Forest Thinning and Gully Repair

‘Slash Ain’t Trash, It’s Beneficial Biomass!’ ¬†– Brock Dolman

For the past few months, OAEC’s Wildlands team has been working hard applying for permits to restore a number of eroding ephemeral (Class III) watercourses that run through the OAEC & Sowing Circle property. During the rainy season, these channels deliver sediment downstream to Dutch Bill Creek, one of the most critical watersheds in the Russian River basin for the recovery of endangered Coho salmon and threatened Steelhead Trout. Gullies also effectively dehydrate the adjacent landscape by draining shallow groundwater to their low points, just like pulling the drain out of a bathtub.

One way of stabilizing and repairing gullies is to pack them with brush in order to slow the flow and distribute the energy of water, trap soil and leaf litter particles, and ultimately¬†arrest sediment delivery downstream. With various limbing and thinning projects underway, we recognized the opportunity to stack functions and use the abundance of resulting material onsite (often called “slash”) to stuff nearby gullies! To do this work legally, we had to jump through a number of state agency hoops, as these ephemeral channels technically fall under state jurisdiction and the leftover “slash” from our forest fuel load mitigation work is technically considered “waste discharge.”

The permitting process involved submitting a “Notice of Intent”¬†to the North Coast Regional Water Quality Control Board, along with pre-project photos and maps. After further conversation and review, the Water Board cleared our project and issued OAEC a “Notice of Applicability”* (NOA). We then also had to apply for a Lake and Streambed Alteration Agreement (LSAA) through the California Department of Fish & Wildlife. Overall, the permitting process took a lot of time and back-and-forth with the agencies, but hopefully by trialing this novel project, OAEC can help create¬†more streamlined pathways for restoration in the future.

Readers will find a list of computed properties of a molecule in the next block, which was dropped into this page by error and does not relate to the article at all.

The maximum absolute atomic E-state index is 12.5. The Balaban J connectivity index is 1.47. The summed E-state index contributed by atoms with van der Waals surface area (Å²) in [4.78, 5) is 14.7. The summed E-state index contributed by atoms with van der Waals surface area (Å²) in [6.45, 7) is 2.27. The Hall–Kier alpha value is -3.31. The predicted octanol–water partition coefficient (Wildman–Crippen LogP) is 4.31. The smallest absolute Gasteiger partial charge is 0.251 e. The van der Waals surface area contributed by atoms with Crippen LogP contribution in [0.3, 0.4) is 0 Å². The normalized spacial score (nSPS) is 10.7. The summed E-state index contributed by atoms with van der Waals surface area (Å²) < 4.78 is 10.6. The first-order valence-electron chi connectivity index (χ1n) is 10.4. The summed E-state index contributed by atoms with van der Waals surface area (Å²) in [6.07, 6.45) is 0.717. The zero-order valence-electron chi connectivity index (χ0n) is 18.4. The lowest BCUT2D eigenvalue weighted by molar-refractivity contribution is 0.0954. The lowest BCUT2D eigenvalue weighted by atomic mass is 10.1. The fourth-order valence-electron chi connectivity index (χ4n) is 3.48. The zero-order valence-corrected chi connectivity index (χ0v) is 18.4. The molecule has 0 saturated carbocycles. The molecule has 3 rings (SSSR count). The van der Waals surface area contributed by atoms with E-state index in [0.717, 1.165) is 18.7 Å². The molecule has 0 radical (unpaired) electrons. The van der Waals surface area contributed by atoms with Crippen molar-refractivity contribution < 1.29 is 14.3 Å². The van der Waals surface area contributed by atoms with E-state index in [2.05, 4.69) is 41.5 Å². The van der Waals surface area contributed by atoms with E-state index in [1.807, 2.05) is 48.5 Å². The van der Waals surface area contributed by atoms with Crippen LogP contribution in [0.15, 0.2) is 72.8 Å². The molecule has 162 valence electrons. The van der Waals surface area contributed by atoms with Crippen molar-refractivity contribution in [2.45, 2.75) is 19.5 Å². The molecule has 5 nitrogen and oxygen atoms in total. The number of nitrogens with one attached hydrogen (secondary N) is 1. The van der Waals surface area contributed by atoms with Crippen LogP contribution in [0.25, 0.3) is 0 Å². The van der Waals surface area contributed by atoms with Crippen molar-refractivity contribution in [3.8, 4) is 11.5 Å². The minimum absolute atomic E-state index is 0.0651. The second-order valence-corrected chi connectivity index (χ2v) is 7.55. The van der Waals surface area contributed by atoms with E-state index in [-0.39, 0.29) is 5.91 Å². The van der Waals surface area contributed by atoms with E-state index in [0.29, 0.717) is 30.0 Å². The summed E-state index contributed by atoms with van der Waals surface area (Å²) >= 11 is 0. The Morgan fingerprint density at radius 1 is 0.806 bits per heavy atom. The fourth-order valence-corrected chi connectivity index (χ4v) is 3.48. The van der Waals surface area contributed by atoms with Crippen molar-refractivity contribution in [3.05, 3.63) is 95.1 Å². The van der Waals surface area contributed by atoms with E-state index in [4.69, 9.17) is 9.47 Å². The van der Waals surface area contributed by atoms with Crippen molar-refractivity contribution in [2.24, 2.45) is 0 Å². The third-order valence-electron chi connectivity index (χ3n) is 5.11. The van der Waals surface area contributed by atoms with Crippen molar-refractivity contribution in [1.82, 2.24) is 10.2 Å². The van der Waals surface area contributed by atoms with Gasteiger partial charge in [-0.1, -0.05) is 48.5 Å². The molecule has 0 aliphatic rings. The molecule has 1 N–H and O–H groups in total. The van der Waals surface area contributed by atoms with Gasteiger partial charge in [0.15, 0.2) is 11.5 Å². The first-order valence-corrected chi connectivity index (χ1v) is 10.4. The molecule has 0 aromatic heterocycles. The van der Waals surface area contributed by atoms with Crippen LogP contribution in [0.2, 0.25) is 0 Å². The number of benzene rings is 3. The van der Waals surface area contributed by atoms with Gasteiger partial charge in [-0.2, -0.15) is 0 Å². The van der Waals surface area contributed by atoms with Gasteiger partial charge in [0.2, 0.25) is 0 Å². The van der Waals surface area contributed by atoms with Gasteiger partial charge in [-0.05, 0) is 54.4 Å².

With a brief window of dry weather stipulated by our permits, a group of OAEC staff and volunteers got to work on Monday and stuffed nearly 200 feet of gully. We started by carefully placing fresh green boughs (often fir or redwood) with the tips facing upstream in an interlocking fashion as if we were plastering the channel bed & banks, then amended with woody debris until filling the entire height and width of the gully. The end result? A dense but porous matrix that will stop erosion, and as it decomposes over time, will sequester carbon, create a rich compost sponge for nearby trees and vegetation, and increase our upland water holding capacity!

*The full name for this type of permit is¬†“Notice of Applicability (NOA) for Coverage under the Conditional Waiver of Waste Discharge Requirements for Specific Categories of Low Threat¬†Discharge in the North Coast Region R1-2017-0039″

Check out this brief 1-minute of Brock explaining the process. 


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